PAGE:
Animals and Plants
Finland’s nature: what is growing here?
Finland is largely covered with forest. Yes, it is actually the most forested country in Europe. 86 percent of its area are forests. The coniferous forests of the taiga take up most of this. Most of all pines and spruces grow here. In between, birches feel at home as deciduous trees. Mosses, lichens and blueberries grow on the forest floor.
To the south the coniferous forest changes into deciduous forest. In addition to birch trees, alders, elms and ash trees also grow here. Oaks are only found in the extreme southwest, where there is mixed forest. In the far north, however, there are hardly any trees left, especially on the fells (forest-free mountains or plateaus above the tree line) only lichens and low shrubs or dwarf trees grow. In addition to forests, there are many lakes and moors.
Which animals live in Finland?
Because there is so much forest in Finland, there are of course many forest animals. They also include the moose, which is found in large numbers. Unfortunately, there are always traffic accidents with moose. With some protective measures, the number of bears, lynxes and wolves is increasing again. Foxes and raccoon dogs also feel at home in Finland. Wolverines also occur. The flying squirrel is another resident. It has a flight membrane that it can stretch and so sail or glide a long way.
Of course, many fish live in the countless lakes. The Saimaa ringed seal is only found in the Saimaa area of the Finnish Lake District. So it lives in fresh water, which is otherwise just another subspecies of the ringed seal.
Birds live both in the forests and on lakes and on the coast. Capercaillie, golden eagle, eagle owl, oystercatcher, willow tit or red grouse are just a few examples.
The whooper swan was named the national bird. It breeds in the north and an area in the southwest of Finland. It differs from the common mute swan with a straighter neck and a more yellow or orange beak instead of a pink one.
Paper and electronics
As a country located in Europe detailed by estatelearning, Finland is one of the wealthy countries in Europe. It wasn’t always like this: Finland was a poor country for a long time. In the second half of the 20th century Finland transformed from a country whose economy was based on agriculture and forestry to a modern industrial nation.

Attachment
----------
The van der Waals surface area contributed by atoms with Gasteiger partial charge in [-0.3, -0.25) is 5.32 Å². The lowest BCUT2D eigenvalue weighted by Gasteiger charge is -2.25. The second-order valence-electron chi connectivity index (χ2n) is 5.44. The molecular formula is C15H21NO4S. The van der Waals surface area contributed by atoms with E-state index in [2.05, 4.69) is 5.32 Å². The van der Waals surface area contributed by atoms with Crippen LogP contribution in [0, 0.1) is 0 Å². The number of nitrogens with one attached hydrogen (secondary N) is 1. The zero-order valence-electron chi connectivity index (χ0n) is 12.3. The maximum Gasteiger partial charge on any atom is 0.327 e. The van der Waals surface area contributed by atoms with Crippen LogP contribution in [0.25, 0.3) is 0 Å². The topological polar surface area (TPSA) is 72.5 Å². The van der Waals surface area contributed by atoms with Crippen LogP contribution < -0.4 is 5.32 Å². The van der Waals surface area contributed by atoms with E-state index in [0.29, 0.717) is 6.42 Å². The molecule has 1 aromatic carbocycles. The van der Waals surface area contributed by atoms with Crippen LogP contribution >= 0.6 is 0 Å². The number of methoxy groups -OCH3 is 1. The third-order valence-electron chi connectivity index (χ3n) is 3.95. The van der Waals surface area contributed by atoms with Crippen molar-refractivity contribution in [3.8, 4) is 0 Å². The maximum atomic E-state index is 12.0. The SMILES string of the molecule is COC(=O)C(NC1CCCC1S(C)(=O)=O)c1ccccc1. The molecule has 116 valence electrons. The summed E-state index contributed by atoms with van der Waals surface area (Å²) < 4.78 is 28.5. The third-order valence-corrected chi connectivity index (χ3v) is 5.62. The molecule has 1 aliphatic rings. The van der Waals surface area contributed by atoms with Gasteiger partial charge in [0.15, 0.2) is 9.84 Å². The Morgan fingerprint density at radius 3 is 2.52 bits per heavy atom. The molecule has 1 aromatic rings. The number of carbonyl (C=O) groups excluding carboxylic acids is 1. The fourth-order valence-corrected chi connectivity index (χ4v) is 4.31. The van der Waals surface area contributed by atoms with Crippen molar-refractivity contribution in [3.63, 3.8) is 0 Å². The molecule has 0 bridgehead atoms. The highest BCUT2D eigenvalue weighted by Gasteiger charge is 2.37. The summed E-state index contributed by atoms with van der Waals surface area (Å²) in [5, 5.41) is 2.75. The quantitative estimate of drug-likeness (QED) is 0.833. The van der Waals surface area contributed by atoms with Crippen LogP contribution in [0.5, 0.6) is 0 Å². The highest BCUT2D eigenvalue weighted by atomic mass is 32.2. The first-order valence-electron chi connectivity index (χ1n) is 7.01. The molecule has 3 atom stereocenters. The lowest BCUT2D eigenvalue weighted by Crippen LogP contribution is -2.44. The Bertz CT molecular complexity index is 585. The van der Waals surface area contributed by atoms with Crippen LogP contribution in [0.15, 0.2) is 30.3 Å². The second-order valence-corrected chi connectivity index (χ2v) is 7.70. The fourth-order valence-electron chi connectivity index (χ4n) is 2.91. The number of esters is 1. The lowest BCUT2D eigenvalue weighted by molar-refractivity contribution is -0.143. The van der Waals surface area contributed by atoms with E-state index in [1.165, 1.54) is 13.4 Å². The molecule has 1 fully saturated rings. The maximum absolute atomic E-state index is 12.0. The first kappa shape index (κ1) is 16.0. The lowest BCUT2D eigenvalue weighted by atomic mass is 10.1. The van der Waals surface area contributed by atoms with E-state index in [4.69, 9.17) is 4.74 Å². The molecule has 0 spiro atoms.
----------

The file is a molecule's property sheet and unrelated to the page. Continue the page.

A third of the income today comes from exports. The paper and wood industry still plays a major role, because wood is the most important raw material in the country. In the meantime, however, it has been overtaken by the electronics and metal industries. Cars, ships and machines are also built.
Agriculture can only be practiced in the south of the country because it is too cold for that in the north. For Finland, agriculture generates 2.7 percent of the total output. 4 percent of Finns are employed in this area. That is little, but a lot more than in neighboring countries or in Germany with a share of 0.6 percent and 1.4 percent employees.
The main crops are cereals: barley, oats and wheat. There are also fields with sugar beets and potatoes. In cattle breeding, pigs are mainly kept in the south, more cattle in the center of the country and in the east. Dairy products play a major role overall.
Reindeer are reared in Lapland in the north, mainly by the Sami people, but in Finland also by others. The reindeer live semi-wild and are rounded up in autumn. Then it is decided which animals should be slaughtered.
Tourism in Finland
Services make up around 70 percent of the entire economy. In addition to trade and finance, this also includes tourism. 4.6 million visitors came to Finland in 2015.
By far most of the tourists come from Russia, followed by Swedes, Germans and British. In the summer, many tourists go on vacation by a lake or come to Helsinki on a cruise ship. Northern lights can be observed in autumn and skiing in winter.
Eating in Finland
What do you eat in Finland?
What you eat in Finland depends on the one hand on its location in Northern Europe. Grain and potatoes grow here, there is plenty of fish on the coasts, moose in the forests and reindeer in the north. There you can also find berries and mushrooms, which are also popular. Today there is also the meat of pigs, cattle and chickens.
Influence from Sweden and Russia
On the other hand, Finland was influenced by Sweden and Russia for centuries – that too has shaped Finnish cuisine. The Swedish dishes Janssons frestelse or Pyttipanna are also available in Finland, only under Finnish names, namely Janssoninkiusaus and Pyttipannu. Food such as kissel (a pastry, in Finland kiisseli) or pierogies (filled dumplings, in Finnish karjalanpiirakka) come from Russia.
A pierogi is a stuffed dumpling pocket that people like to eat in Russia. The Karelian pierogy (Karjalanpiirakka in Finnish) comes from Karelia. Today, this historical landscape mostly belongs to Russia, but was once Finnish too. The thin dough is baked from rye flour and water. The filling usually consists of rice pudding, sometimes mashed potatoes. In addition you eat “egg butter”, which are chopped eggs in butter. You can also top the pie with sausage or cheese. Karelian pierogi are eaten all over Finland today. Pierogi with meat filling are also popular: lihapiirakka.
What are pulla?
Pulla is a Finnish pastry. In Swedish it is called Bulle and in Norwegian Boller – the relationship is recognizable. Pulla is baked with yeast, the dough is usually seasoned with cardamom. There are many types: Korvapuusti correspond to cinnamon buns, Voisilmäpulla have a butter filling in the middle and simple, small rolls are called Pikkupulla. You can find a recipe for them in the tip !
Mammi tastes good too
Mämmi is the name of a malt pudding from Finland. It is traditionally eaten on Good Friday. You need rye flour, malt and sugar syrup to bake Mämmi. Because the pudding tastes like rye flour, people like to eat it with cream, sugar or vanilla ice cream.